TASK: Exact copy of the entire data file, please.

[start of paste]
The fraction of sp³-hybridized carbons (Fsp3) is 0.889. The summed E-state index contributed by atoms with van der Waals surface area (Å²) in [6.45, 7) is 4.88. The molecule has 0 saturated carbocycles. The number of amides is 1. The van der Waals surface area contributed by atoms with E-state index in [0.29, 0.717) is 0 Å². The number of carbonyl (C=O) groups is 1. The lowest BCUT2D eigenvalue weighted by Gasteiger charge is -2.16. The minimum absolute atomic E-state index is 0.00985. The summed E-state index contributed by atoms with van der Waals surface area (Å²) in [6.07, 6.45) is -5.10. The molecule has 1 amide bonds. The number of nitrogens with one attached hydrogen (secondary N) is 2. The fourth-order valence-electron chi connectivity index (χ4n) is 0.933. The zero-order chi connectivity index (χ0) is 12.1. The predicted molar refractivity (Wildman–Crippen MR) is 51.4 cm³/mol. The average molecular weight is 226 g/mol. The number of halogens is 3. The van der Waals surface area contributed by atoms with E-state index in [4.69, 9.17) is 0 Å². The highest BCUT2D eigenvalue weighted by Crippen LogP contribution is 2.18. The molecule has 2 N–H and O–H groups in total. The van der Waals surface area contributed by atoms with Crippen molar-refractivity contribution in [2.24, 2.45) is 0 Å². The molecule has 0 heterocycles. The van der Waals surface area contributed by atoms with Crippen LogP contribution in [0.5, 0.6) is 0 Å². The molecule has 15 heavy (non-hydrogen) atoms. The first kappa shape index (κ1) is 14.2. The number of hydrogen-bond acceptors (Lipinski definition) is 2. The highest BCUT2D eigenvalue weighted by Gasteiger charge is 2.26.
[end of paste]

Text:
The fraction of sp³-hybridized carbons (Fsp3) is 0.889. The summed E-state index contributed by atoms with van der Waals surface area (Å²) in [6.45, 7) is 4.88. The molecule has 0 saturated carbocycles. The number of amides is 1. The van der Waals surface area contributed by atoms with E-state index in [0.29, 0.717) is 0 Å². The number of carbonyl (C=O) groups is 1. The lowest BCUT2D eigenvalue weighted by Gasteiger charge is -2.16. The minimum absolute atomic E-state index is 0.00985. The summed E-state index contributed by atoms with van der Waals surface area (Å²) in [6.07, 6.45) is -5.10. The molecule has 1 amide bonds. The number of nitrogens with one attached hydrogen (secondary N) is 2. The fourth-order valence-electron chi connectivity index (χ4n) is 0.933. The zero-order chi connectivity index (χ0) is 12.1. The predicted molar refractivity (Wildman–Crippen MR) is 51.4 cm³/mol. The average molecular weight is 226 g/mol. The number of halogens is 3. The van der Waals surface area contributed by atoms with E-state index in [4.69, 9.17) is 0 Å². The highest BCUT2D eigenvalue weighted by Crippen LogP contribution is 2.18. The molecule has 2 N–H and O–H groups in total. The van der Waals surface area contributed by atoms with Crippen molar-refractivity contribution in [2.24, 2.45) is 0 Å². The molecule has 0 heterocycles. The van der Waals surface area contributed by atoms with Crippen LogP contribution in [0.5, 0.6) is 0 Å². The molecule has 15 heavy (non-hydrogen) atoms. The first kappa shape index (κ1) is 14.2. The number of hydrogen-bond acceptors (Lipinski definition) is 2. The highest BCUT2D eigenvalue weighted by Gasteiger charge is 2.26.